If all of your weapons have unique properties, it would make a lot of sense to use an array to store the data. When you get to a huge amount of unique weapons, it becomes much more manageable to keep track/edit in a spreadsheet program, and import it via project files as a CSV or XML to parse into an array on load.

    If you're worried about loading a whole bunch of weapons you don't need at once, again, you can use project files to load only the sprites you need on demand at runtime.

    Basically if you're objective is to create objects via expressions and strings, your best bet still is to utilize constants and animation frames.

    In the end, you mention best practices, but it is a pretty common advice here regarding optimization - unless you can notice a difference in practice, it is best not to worry about it and focus first on your game mechanics. I don't think it would be a big deal/difference to download 10 or 30 or 50 weapon sprites/frames in one object versus splitting them into 2 or 10 or 50 different objects. How many unique weapons do you have?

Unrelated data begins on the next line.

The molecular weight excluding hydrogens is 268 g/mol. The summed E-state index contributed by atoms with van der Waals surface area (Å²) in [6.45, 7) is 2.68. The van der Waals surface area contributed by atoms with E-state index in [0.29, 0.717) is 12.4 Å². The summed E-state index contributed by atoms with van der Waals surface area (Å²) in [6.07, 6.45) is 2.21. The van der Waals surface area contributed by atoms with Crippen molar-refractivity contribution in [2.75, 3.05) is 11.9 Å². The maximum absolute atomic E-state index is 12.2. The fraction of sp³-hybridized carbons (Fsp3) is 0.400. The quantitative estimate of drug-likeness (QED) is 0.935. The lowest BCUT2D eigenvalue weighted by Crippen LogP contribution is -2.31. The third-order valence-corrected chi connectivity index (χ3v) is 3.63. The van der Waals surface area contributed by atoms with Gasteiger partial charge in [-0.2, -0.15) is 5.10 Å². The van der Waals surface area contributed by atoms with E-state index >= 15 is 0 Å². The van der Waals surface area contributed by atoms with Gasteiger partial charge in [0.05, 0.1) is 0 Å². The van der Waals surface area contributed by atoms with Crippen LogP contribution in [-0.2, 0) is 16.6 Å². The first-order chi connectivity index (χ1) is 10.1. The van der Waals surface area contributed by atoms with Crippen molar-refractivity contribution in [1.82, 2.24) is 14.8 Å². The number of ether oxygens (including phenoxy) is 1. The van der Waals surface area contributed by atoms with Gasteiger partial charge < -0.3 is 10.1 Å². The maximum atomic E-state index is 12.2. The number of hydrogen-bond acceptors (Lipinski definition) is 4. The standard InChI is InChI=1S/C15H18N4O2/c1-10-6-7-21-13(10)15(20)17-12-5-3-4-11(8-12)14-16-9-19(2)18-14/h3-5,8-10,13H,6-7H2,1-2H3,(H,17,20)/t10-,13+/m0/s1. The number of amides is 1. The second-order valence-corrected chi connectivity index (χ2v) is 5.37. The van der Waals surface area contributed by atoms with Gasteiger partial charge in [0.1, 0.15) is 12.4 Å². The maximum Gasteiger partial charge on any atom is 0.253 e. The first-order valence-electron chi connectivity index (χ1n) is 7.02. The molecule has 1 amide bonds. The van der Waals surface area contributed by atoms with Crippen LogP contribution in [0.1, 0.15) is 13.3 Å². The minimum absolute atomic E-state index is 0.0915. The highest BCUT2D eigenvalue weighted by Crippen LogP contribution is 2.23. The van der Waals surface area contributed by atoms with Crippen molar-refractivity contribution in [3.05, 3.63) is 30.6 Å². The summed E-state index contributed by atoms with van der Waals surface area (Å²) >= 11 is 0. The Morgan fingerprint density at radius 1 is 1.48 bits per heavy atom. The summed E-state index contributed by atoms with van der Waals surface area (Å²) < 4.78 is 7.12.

• Davemon

    I remember reading somewhere in the forums recently that creating an object via expression -- not by forcibly picking the object -- is a security flaw when Construct 2 obfuscates the javascript code during export. The object name and properties would be revealed and your game can be reversed engineered, so Construct 2 opted to remove this feature. The answer was from an official Construct 2 developer.

    I do wish there was an option in the preferences that we can check 'I DONT CARE about people stealing my game code' that enables this feature, but I think the the reverse engineering goes deeper than just protecting our games; maybe protecting Construct 2's proprietary codes.

    Like you, I am left with the answer of creating a super sprite sheet, and tons of IF ELSE statements to control object properties.